If you’re looking for the secret to living a longer, healthier life…look no further than the soil in your vegetable garden. (Truly!)
In fact, an intriguing, new study suggests that a rare mineral found in soil may actually help you maintain a healthy weight, ward off deadly diseases, and even increase your longevity!
I’ll tell you everything you need to know about those exciting findings in just a moment. But first, let’s talk about my own research into this powerful mineral…
Rare mineral tied to cancer prevention
Early in my career, I was a principal co-investigator on a grant awarded by the National Cancer Institute (NCI) to study the role of selenium supplementation in reducing cancer risk.
(Selenium is the rare but important mineral found in our soil that I mentioned above.)
Selenium makes its way into plants that grow in the soil (and into forage animals that eat the selenium-rich plants). Then, humans get the selenium into their diet by eating locally grown produce and fresh meats.
But in areas with low selenium in the soil, residents tend to have low mineral blood levels and…much higher cancer rates. Meanwhile, the exact opposite has been found in areas with high selenium in the soil…those residents tend to have higher mineral blood levels and lower cancer rates.
There is actually a dramatic example of the importance of selenium among the people of China who live along the Yangtze River (the longest river in Asia), which flows for thousands of miles from the deep interior of the country to the Yellow Sea in the East.
The soil in the deep interior regions drained by the Yangtze is extremely low in selenium. And cardiomyopathy (which is a weakness of the heart muscle due to low selenium) is a major problem among the people who live along the Yangtze. (Local experts call it Keshan disease—after the region in China where it occurs.)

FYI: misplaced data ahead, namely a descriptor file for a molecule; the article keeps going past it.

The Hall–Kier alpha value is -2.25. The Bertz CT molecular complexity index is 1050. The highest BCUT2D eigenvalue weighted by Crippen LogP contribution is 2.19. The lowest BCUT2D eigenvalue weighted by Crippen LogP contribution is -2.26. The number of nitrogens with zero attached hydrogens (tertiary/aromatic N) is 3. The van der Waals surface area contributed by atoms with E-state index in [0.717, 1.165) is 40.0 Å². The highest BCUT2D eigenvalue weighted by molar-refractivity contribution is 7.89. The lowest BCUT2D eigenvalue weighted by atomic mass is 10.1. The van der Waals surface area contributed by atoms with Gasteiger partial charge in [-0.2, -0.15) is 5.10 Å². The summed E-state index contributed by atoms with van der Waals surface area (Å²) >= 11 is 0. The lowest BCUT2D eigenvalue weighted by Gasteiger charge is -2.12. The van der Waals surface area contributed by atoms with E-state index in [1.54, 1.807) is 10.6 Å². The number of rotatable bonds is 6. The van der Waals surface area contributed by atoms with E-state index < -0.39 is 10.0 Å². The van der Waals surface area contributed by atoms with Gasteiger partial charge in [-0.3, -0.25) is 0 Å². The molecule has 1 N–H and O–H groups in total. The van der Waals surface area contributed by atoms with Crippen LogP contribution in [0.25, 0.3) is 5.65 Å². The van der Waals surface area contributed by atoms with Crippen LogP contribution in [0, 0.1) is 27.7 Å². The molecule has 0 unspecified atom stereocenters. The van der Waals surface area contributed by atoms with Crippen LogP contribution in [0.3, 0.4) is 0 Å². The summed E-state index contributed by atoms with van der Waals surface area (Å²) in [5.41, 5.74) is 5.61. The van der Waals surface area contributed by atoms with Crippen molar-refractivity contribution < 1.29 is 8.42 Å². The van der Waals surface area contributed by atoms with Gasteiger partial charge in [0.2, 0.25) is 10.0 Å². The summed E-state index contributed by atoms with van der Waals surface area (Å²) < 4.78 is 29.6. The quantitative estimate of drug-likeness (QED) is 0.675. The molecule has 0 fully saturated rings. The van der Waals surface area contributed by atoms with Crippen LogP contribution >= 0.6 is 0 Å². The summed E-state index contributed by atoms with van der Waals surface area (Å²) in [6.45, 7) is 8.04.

But the selenium-poor soil isn’t just a problem for people in the interior of China…
The poor soil also washes down into the delta at the mouth of the Yangtze River. In fact, so much selenium-poor soil flows down into the delta that by the mid-20th century, it formed a new alluvial island called Chongming (the “isle of wisdom”).
Then, in the 1960s, during the “Cultural Revolution” of Mao Zedong, I was told that the Communist government exiled educated people from nearby Shanghai to live on Chongming, where they had to cultivate and farm their own crops (which, of course, were poor in selenium).
Well, within 20 years of eating crops grown in this selenium-poor soil, cancer rates among these displaced peoples began to skyrocket.
So, Nobel laureate Baruch Blumberg (my faculty advisor at the University of Pennsylvania) proposed a project to supplement the diets of the people living on Chongming with selenium to help reduce their cancer risk. After a lengthy and complex negotiation with the Chinese government, we eventually got our project off to a great start in the spring of 1987.
But two years later, right in the middle of our multi-year study, the pro-freedom rebellion occurred in Tiananmen Square, Beijing. And the Chinese Communist Party showed its true colors by brutally suppressing the rebellion with a massacre. As a result, the U.S. cut off all ties with China, ending our project. And we lost a real opportunity to establish the benefits of selenium supplementation.